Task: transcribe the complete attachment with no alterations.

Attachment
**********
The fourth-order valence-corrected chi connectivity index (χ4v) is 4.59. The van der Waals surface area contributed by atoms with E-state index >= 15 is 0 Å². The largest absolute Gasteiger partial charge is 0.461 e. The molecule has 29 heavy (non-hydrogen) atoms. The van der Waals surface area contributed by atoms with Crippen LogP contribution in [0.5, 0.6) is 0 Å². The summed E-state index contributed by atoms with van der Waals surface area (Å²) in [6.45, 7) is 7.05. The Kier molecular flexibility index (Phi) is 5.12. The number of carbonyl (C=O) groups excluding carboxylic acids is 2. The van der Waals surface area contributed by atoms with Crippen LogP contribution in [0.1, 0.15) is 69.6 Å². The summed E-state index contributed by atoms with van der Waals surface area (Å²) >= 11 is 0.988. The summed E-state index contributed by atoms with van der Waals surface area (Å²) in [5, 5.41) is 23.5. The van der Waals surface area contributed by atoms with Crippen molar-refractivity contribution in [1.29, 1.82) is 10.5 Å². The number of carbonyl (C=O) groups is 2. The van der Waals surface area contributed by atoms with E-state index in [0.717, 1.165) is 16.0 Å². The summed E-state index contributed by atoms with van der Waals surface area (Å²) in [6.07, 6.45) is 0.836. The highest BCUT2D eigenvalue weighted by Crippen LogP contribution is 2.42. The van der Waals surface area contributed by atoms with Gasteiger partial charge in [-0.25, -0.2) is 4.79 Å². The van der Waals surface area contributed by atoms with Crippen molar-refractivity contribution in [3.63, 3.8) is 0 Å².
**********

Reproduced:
The fourth-order valence-corrected chi connectivity index (χ4v) is 4.59. The van der Waals surface area contributed by atoms with E-state index >= 15 is 0 Å². The largest absolute Gasteiger partial charge is 0.461 e. The molecule has 29 heavy (non-hydrogen) atoms. The van der Waals surface area contributed by atoms with Crippen LogP contribution in [0.5, 0.6) is 0 Å². The summed E-state index contributed by atoms with van der Waals surface area (Å²) in [6.45, 7) is 7.05. The Kier molecular flexibility index (Phi) is 5.12. The number of carbonyl (C=O) groups excluding carboxylic acids is 2. The van der Waals surface area contributed by atoms with Crippen LogP contribution in [0.1, 0.15) is 69.6 Å². The summed E-state index contributed by atoms with van der Waals surface area (Å²) >= 11 is 0.988. The summed E-state index contributed by atoms with van der Waals surface area (Å²) in [5, 5.41) is 23.5. The van der Waals surface area contributed by atoms with Crippen molar-refractivity contribution in [1.29, 1.82) is 10.5 Å². The number of carbonyl (C=O) groups is 2. The van der Waals surface area contributed by atoms with E-state index in [0.717, 1.165) is 16.0 Å². The summed E-state index contributed by atoms with van der Waals surface area (Å²) in [6.07, 6.45) is 0.836. The highest BCUT2D eigenvalue weighted by Crippen LogP contribution is 2.42. The van der Waals surface area contributed by atoms with Gasteiger partial charge in [-0.25, -0.2) is 4.79 Å². The van der Waals surface area contributed by atoms with Crippen molar-refractivity contribution in [3.63, 3.8) is 0 Å².